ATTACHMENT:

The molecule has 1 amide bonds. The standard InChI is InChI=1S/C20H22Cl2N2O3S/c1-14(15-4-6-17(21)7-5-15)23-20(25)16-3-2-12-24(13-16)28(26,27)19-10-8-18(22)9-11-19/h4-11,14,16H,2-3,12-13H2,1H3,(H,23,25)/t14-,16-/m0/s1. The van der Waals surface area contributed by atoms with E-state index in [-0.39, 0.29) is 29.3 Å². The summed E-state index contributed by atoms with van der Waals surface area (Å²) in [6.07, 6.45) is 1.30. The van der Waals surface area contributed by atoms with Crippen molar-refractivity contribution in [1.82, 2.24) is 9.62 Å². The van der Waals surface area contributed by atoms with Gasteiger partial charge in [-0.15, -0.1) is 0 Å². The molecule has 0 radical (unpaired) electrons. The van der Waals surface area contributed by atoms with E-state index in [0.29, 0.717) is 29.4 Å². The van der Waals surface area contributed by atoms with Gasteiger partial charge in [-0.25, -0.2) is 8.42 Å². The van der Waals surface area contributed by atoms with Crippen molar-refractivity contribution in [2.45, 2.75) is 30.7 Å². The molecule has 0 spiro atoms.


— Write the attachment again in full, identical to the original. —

The molecule has 1 amide bonds. The standard InChI is InChI=1S/C20H22Cl2N2O3S/c1-14(15-4-6-17(21)7-5-15)23-20(25)16-3-2-12-24(13-16)28(26,27)19-10-8-18(22)9-11-19/h4-11,14,16H,2-3,12-13H2,1H3,(H,23,25)/t14-,16-/m0/s1. The van der Waals surface area contributed by atoms with E-state index in [-0.39, 0.29) is 29.3 Å². The summed E-state index contributed by atoms with van der Waals surface area (Å²) in [6.07, 6.45) is 1.30. The van der Waals surface area contributed by atoms with Crippen molar-refractivity contribution in [1.82, 2.24) is 9.62 Å². The van der Waals surface area contributed by atoms with Gasteiger partial charge in [-0.15, -0.1) is 0 Å². The molecule has 0 radical (unpaired) electrons. The van der Waals surface area contributed by atoms with E-state index in [0.29, 0.717) is 29.4 Å². The van der Waals surface area contributed by atoms with Gasteiger partial charge in [-0.25, -0.2) is 8.42 Å². The van der Waals surface area contributed by atoms with Crippen molar-refractivity contribution in [2.45, 2.75) is 30.7 Å². The molecule has 0 spiro atoms.